TotalEnergies too, is free to continue with its business.

The meaning of the message is that there is a general expectation that Total will conduct its business together with its associates in line with rules on corporate social responsibility, respect for environment and so on.

I am sure Tanzania and Uganda too, will not be happy to have the pipeline which will be creating environmental problems.

Does your office play any role in feeding the European Parliament with information regarding EACOP?

The EU Parliament has its own source of information. We have been requested to provide some information about the project in Tanzania and especially about the situation NGOs are complaining about.

But the delegation itself does not have a fundamental role in the final deliberation of the EU Parliament because they are prepared by the internal administration of the European Parliament and submitted to the members of the Parliament.

Can you weigh the benefits and disadvantages of EACOP?

My own opinion is that the world needs energy. We buy oil, we buy gas and we are even buying coal, even from Tanzania

So, in my view, I think we should conduct all these businesses in the best possible way.

Many past experiences in various countries have shown that if we don’t pay sufficient attention to the protection of environment and protection of people affected by the projects then we are in deep trouble

Were you surprised by the European Parliament resolution?

I was not particularly surprised. I have a long career in the European Union behind me and have seen many of these situations.

As I said, the EU Parliament is a political body and inside the European Parliament we have different political trends and vision.

I think what is important is to put this kind of resolution in the general context of relations between EU and Tanzania and Uganda, in this case.

We have been enjoying good relations. The EU has increased its development cooperation with Tanzania for the last year compared to the past years.

One of the most important sectors in our cooperation is energy. We have invested around Euro 118 million in energy projects here in Tanzania.

There is a very deep relation, but in this relation there is also a political element. So, this is the theme you need to look at as the general framework.

Some European countries including Germany, Austria, Greece and Italy have gone back to coal-powered plants to generate energy. Why would that be fair but a crude oil pipeline between Tanzania and Uganda is bad?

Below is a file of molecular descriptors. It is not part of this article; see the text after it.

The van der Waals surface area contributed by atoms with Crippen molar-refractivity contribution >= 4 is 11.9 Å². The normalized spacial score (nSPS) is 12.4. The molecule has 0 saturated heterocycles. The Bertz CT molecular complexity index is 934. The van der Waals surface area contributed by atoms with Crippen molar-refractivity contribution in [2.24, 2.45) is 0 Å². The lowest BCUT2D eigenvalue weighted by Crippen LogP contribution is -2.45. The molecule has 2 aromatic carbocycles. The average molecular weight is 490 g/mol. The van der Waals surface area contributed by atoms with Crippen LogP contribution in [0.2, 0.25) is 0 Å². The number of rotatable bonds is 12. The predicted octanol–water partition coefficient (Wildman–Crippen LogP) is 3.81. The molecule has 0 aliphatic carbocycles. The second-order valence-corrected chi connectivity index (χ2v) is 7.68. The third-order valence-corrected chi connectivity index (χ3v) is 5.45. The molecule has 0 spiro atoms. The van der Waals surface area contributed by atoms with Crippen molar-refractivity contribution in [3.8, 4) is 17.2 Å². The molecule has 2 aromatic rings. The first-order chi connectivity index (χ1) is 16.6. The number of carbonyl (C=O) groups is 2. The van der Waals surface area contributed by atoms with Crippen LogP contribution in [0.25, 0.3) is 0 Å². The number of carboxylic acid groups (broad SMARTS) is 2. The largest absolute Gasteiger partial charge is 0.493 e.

Look, all of us are in difficult times. That is why there is a call to reduce gas emission and protect the environment to fight climate change. This implies less use of fossil fuels.

But we have this fact that with the Russia-Ukraine war, the energy situation in Europe has changed and we are now in a kind of emergency situation where we need to produce energy to have the economy running and also very simply to heat the houses of people.

So, I think generally, you are right, it is not coherent having the resolutions on EACOP and then buying coal. But the fact is that the world is facing a very complicated situation and there are different actions that we need to undertake but the final objective is clear that we have commonly agreed it is to reduce gas emission in order to fight climate change and on that I can say EU is a champion because of its policies.

With the effects of economic sanctions becoming increasingly unbearable for Africa, those who chose to condemn Russia are thinking of engaging it as a key trading partner. What’s your take on this?

The EU position has not changed. So, behaviour and policy action have not changed.

We firmly condemn the aggression of Russia against Ukraine. Millions of Ukraine people have been forced to flee their country, thousands of people, including children, have died.

We continue to support Ukraine. We hope that peace will prevail very soon. We will be ready to support any peace agreement.

But I don’t agree with the claims that the war continues because we are helping Ukraine, the fact is that the war continues because Russia continues with aggression and Ukraine on the other side continues to defend itself.

The ongoing war in Ukraine and the sanctions netted on Russia have disrupted the supply chain of some essential goods in the world. Don’t you think it’s high time that Africa went big with the exploitation of its own resources to reduce dependence on others?

Africa has a lot of energy resources particularly renewable energy and Africa should try as much as possible to develop these resources.

Tanzania is a good example because it is true that on one side we see EACOP, on the other side we see the use of solar energy, hydropower, etc.

This is very important in the strategy of this country---diversifying energy sources and using as much as possible renewable energy.